- Hi Jake........if I get alum ruined size, if it isn't too bad you may be
able to clean it off numerous times. Or toss it and start over.
I use aluminum sulphate and though standard measurement is one Tbs. to a
cup water, I use at least 2 cups of water with no decrease in efficacy. For
fabric I use 3 cups water.
If I marble paper with my acrylics (which I do not tend to use....not
traditional looking enough) I generally do not need alum at all on most
papers, and also do not need to rinse. Wish it were possible with the
As for the paper, can you run it through a plain water bath or rinse them?
- --- In Marbling@y..., irisnevins <irisnevins@c...> wrote:
> Hi Jake........if I get alum ruined size, if it isn't too bad you maybe
> able to clean it off numerous times. Or toss it and start over.is one Tbs. to a
> I use aluminum sulphate and though standard measurement
> cup water, I use at least 2 cups of water with no decrease inefficacy. For
> fabric I use 3 cups water.use....not
> If I marble paper with my acrylics (which I do not tend to
> traditional looking enough) I generally do not need alum at allon most
> papers, and also do not need to rinse. Wish it were possiblewith the
> watercolors.rinse them?
> As for the paper, can you run it through a plain water bath or
>I have tried rinsing papers before, but a while ago, with different
> Iris Nevins
stock. Turned out that paper was having problems due to
recycled contect and strange, inconsistent sizing. I'll try again
and let you know.
I have also found that spraying a little deionized (or distilled)
water over the surface, before skimming seems to "clarify" the
bath, though not completely. I did manage to catch the problem
in time so it's not so bad- and can be "hidden" by doing shell
spot patterns, so the white areas appear as veins.
I use aluminum sulfate, which is an industrial grade that I get in
25 lb buckets form McMaster -Carr. It is not as pure as some
grades, so I started making up solution and letting it settle for
some time, sediment collects at the bottom, clarifying the
solution before use. I have been using 2 tbsp per quart of water.
So it's the same as the 1 tbsp to 2 cups water. the thing is that if
my "double strength " solution is causing so much trouble, then
maybe it isn't just the alum. So I look to other sources...
I have noticed a big difference in something so basic- the
newspaper that I use for skimming. My local newspaper
changed format a little while age. They went from using a larger
sheet size, to a smaller sheet size to save money. Apparently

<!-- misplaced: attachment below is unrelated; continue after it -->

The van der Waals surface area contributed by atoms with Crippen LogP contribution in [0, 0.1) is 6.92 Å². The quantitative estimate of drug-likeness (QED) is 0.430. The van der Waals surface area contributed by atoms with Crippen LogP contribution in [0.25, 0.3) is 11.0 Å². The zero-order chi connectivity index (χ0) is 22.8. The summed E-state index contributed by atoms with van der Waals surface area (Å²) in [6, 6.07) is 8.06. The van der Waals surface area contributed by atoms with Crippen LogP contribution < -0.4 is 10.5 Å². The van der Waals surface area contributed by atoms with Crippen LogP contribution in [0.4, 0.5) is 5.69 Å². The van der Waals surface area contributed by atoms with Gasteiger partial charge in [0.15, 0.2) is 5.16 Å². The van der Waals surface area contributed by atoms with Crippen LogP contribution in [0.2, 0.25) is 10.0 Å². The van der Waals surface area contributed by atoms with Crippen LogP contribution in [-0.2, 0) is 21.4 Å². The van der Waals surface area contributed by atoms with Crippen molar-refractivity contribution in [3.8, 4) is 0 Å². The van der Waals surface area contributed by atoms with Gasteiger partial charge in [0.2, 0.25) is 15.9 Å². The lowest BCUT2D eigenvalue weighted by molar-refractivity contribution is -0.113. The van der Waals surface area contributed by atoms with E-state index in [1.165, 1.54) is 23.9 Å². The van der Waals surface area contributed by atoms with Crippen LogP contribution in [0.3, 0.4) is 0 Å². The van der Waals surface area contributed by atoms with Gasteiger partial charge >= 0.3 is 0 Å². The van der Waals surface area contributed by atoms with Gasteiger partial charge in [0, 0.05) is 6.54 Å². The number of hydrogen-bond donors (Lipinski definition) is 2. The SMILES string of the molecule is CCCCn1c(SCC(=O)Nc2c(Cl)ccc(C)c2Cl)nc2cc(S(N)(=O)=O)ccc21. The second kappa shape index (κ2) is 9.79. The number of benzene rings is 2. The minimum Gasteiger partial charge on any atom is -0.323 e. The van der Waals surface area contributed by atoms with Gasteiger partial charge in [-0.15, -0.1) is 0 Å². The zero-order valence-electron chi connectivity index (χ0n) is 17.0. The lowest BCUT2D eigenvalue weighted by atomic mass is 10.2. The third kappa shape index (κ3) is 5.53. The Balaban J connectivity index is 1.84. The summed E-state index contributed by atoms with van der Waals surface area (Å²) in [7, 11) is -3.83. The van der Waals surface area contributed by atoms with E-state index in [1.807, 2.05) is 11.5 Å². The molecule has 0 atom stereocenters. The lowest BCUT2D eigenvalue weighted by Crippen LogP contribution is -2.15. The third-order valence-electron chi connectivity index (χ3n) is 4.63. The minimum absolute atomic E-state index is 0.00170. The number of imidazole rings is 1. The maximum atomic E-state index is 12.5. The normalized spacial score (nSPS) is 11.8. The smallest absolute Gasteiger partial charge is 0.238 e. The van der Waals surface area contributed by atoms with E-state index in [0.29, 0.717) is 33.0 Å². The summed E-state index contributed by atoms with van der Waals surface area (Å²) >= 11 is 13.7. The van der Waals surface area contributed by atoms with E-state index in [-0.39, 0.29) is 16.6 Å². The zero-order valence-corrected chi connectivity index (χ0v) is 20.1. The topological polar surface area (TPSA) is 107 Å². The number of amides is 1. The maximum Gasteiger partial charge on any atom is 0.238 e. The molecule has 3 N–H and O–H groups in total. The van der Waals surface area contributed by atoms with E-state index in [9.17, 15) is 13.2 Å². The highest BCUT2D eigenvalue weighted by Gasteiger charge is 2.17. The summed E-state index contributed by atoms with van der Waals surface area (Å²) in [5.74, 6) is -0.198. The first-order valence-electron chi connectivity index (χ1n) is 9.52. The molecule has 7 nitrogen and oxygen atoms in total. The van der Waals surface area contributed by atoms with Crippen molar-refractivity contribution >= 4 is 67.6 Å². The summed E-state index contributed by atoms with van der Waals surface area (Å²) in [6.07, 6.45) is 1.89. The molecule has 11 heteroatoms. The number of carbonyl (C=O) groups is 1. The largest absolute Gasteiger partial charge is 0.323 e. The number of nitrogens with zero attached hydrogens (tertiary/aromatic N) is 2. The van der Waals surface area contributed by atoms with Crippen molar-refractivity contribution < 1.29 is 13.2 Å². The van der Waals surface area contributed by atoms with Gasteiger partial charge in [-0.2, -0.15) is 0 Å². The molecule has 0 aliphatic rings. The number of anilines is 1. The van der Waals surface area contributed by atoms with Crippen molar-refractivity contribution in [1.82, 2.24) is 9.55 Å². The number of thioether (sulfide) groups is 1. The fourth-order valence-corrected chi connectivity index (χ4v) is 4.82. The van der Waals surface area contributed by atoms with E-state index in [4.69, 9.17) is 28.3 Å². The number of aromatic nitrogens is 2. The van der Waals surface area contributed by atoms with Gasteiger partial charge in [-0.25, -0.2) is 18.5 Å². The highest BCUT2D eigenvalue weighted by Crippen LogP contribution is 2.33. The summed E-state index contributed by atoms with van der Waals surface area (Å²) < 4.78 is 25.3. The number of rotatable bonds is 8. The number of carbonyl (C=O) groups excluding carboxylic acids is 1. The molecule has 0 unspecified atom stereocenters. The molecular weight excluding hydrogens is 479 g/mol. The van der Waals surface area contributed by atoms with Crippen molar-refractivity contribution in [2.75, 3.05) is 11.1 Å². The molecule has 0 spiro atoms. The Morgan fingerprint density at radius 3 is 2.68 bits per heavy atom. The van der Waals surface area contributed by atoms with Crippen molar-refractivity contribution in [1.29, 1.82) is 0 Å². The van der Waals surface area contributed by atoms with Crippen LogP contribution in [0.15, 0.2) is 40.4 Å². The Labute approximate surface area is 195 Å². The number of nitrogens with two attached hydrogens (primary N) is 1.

many newspapers all over the country are doing this. Well, whn
they changed, the new newspaper stock was TERRIBLE. It falls
apart instantly. I need to use 2 sheets at a time just to be able to
hold onto the paper (I should mention I'm working in a BIG [28" x
95"] tray and skim with whole sheets of newspaper, not little
strips as some do in smaller trays).
I happen to have some "virgin" newsprint that I got from a paper
distributor for wrapping, and using for "gluing out" in
bookbinding. Now that's a nice sheet of newsprint! Seems to
have more pulp, better pulp? better wet strength at least.
Perhaps it has more "craft" content? I wonder if it may "absorb
more" than my newspapers. Perhaps the newspapers are also
adding pollution (since it disintegrates), rather than truly
skimming. This is true both when the paper is "aged" for
months, or fresh from the press. I usually let them "age" as they
seem drier, and less likley to get black ink all over everything.
Has anyone else noticed this problem with the newsprint? A
paper anyone recommends? Printed on better stock than the
South Carolina State Newpaper.... Maybe I should get the New
York Times weekend? Do the tabloids- New York Post or the
Boston Herald, even the National Enquirer have worthwhile
On the other hand, there is another issue that I can think of too.
many companies have converted to using "earth friendly" printing
procedures. This includes using soy based inks, and using
surfactant waterbased clean-up products that are designed for
these "softer" inks (the "old way" was to use solvents). I know
that for some (black and white) potions of the paper, they are
using this, but still use the "toxic stuff" for the color printing. Am I
putting soybean oil in my tray?!? I tried to getthe end of the roll
from the printshop, and used that, but it still fell apart in the bath.
I never thought I might have to BUY my newsprint for skimming...
c'est la vie...
Wall Street is my favorite too. I made a contact with
someone who delvers them. I get the left overs.
As far as alum for marbling with Golden acrylics on
paper I have to make the solution stronger to get it
to stick consistently. I use 4 teaspoons per cup of
water. For fabric I use 1/2 cup to a gallon (1 1/2
teaspoons to 1 cup water).
--- irisnevins <irisnevins@...> wrote:
> Hey Jake....Wall Street Journal works like a__________________________________________________
> charm......my local paper
> shrunk too!!! WSJ is BIG!!!
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- --- In Marbling@y..., IrisNevins <irisnevins@c...> wrote:
> Funny.....nothing works the same for ANYONE in marbling....it'sreally a
> wonder it has survived at all, isn't it??I tried USA Today, but I had the same problem. Then I found out
that USA Today is actually printed all over the country in different
areas. Our version is printed here on the same press as the
local paper, on the same stock, with the same soybean inks.
Gee, this is like archival paper- great for longvity, bad for
Are soy based inks on newsprint our next issue?
Earth friendly- but bad for skimming?
I'll try the WSJ THANKS!!